It’s Friday, but Sunday is coming
April 1, 2021
Dear Saints of Trinity,
You’ll be receiving this on April Fools Day. Makes all kinds of sense when you look at the story we remember and honor this week. Today, Maundy Thursday, who would have ever believed that the one we seek to follow, our teacher, Savior, and friend, would literally stoop to wash the feet of his followers, us included. Who would have believed that he would have sacrificed himself so that we might more fully understand how we are to live our lives for each other and the world? But he did. And that makes him exactly the kind of “fool” I would want to follow. And if that wasn’t enough, the lesson in foolishness got a whole lot more challenging. Here is a man who lived his life in ways that cost him his life; lived it continually challenging those who would abuse, or deny, or seek to overpower others. He lived a life of the kind of love that, as I said, would cost him his life, a love of sacrificial giving. So on this Thursday, if you have communion elements and want to partake of them, remember their purpose. They are to remind us that this one who loved us continues to wash our feet. The bread and cup are reminders of his life and death, and of his expectations around how we are to live. Then comes Friday.
The cost to Jesus was so much more than we could ever have imagined. He was put to death. He died on a cross…a cross, a tortuous and demeaning cross, and would do it again if given the chance to redo or relive his life. We’re worth it. As I look again at Good Friday, for years I’ve said that I really don’t care whether you believe Jesus died on that cross to save us from sin, or if you believe he died on that cross so that we might fully understand how we are to live; sacrificially for one another and the world. The fact is that he died on that cross. And that’s what tomorrow is all about. So on this Good Friday, please spend some time contemplating that death. It was a death based in love. It was a death based in grace. It was a death so that three days later we might more fully understand the sum of the parts of Thursday and Friday; that no matter who we are, where we are, what we are, or even what we’ve done, there is always the possibility of resurrection and new life. That, friends, is God’s greatest gift to us. And sometimes, like in the case of a heart attack, we are reminded of just how fleeting life can be. We choose… each of us chooses to live the way we live; as people who offer that Jesus kind of love and grace, or as people who take them away. Which do you choose? Contemplate that tomorrow.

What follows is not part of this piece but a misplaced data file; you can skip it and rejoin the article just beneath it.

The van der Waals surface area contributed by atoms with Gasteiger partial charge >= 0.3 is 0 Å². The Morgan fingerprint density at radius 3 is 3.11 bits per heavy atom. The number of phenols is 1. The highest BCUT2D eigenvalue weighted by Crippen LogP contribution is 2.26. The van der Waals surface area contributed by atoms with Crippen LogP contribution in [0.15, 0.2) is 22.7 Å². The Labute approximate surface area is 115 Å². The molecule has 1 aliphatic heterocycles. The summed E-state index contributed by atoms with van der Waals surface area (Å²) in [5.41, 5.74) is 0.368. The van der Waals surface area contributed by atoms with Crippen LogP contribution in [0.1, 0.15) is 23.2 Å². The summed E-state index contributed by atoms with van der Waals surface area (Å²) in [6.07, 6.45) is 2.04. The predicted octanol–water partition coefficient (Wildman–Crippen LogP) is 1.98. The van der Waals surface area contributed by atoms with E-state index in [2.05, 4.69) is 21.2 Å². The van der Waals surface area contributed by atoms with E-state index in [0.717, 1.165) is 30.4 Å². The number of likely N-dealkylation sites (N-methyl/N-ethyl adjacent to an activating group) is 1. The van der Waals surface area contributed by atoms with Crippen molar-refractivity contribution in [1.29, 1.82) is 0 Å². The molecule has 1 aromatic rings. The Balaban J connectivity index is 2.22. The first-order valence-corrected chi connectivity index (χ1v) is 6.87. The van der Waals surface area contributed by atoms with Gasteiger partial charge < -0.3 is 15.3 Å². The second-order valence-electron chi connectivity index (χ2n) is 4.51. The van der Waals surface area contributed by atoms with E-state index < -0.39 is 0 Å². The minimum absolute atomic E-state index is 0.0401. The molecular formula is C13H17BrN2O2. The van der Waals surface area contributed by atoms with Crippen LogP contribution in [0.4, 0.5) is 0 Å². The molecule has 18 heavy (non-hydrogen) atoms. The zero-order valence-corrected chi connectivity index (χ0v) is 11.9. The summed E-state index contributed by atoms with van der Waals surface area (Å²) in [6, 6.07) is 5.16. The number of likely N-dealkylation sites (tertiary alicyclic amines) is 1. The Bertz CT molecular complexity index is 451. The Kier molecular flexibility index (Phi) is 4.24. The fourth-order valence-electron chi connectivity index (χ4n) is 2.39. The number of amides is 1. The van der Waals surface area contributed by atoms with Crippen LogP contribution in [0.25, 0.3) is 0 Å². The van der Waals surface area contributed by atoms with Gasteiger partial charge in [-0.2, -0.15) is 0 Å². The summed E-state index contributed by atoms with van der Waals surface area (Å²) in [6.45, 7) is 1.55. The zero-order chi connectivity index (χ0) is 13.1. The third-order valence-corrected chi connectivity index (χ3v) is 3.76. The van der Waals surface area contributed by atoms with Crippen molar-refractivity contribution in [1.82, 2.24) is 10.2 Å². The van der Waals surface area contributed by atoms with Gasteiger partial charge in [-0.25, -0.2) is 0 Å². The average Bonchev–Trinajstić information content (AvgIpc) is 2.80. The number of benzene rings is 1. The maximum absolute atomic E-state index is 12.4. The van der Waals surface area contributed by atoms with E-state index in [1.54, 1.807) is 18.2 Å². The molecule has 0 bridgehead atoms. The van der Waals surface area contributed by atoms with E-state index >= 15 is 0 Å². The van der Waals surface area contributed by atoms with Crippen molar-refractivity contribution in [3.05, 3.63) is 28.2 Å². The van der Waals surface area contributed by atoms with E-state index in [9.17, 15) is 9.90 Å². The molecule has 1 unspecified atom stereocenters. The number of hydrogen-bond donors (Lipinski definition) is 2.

One of my greatest mentors and teachers, although he never knew it, was a man named Tony Campolo. I spent a short time with him, ultimately watching him teach and preach. One of Tony’s greatest sermons was titled, “It’s Friday, but Sunday’s Coming.” Well, it’s Friday as we continue in this time of Covid, in this time of our pastor having a heart attack, of living in a time that seems to continually whirl and swirl around us…yup, it’s Friday, but Sunday’s coming. It’s challenging and dark and nerve-wracking, and confusing, and filled with anxiety…but Easter is coming. Resurrection is coming. New life is coming. And it’s already here. As I write these words I’ve never felt them more deeply than I do today. A week and a half ago it felt like I was at death’s door. But today, as I look out on an alpine lake; pristine, calm, and reflective, I am aware that resurrection has come. As I share a Maundy Thursday dinner with Dorothy and we exchange elements of communion, I think of how often she very literally washed my feet last week. She lifted me out of the darkness, as did the EMTs, the nurses, the cardiologist, the other medical staff, and each of you as you prayed. Each in your own way helps Friday become Easter Sunday. I feel overwhelmingly blessed.
I’m doing well as I continue to heal, and will continue to do what I need to do to get back with you. My goal remains the same; my birthday on May 7. You have great leaders who are taking care of you in ways you may not be aware of. Together, they are exploring what’s best for you as I recover. Our District Superintendent, Rev. Mark Galang, has stepped in to make sure that things are covered in ways they need to be covered. Patricia and the SPRC, working alongside Mark, are making sure that worship and sermons are and will be covered. This is their version of foot washing for you. So, it may be Friday, but Sunday’s coming, and the darkness, no matter how deep, could ever overcome the power of the light of Christ. I can’t wait to see your shining faces in the very near future. Thank you for the quilt and the shawl, the cards and letters, the books, the prayer, and the love. You need to know that each one is adding to my healing. I love you and will see you soon, and that is no April Fools joke.
Some Concerns that we have:
- Pastor Brad and Dorothy for healing following Pastor Brad’s heart attack.
- For those who continue to go through physical struggles, those who are dealing with cancer, or other health situations. Prayers for those who are emotionally feeling lost and alone.
- For all those who are ill from the covid-19 virus; for those families who have lost loved ones to the virus; for all the first responders/essential workers; and for those who are nervous about getting shots.
- For peace in our country.
- For smooth delivery of the vaccine. And please pray for all of the volunteers.
- For Katherine Parker, missionary to Nepal.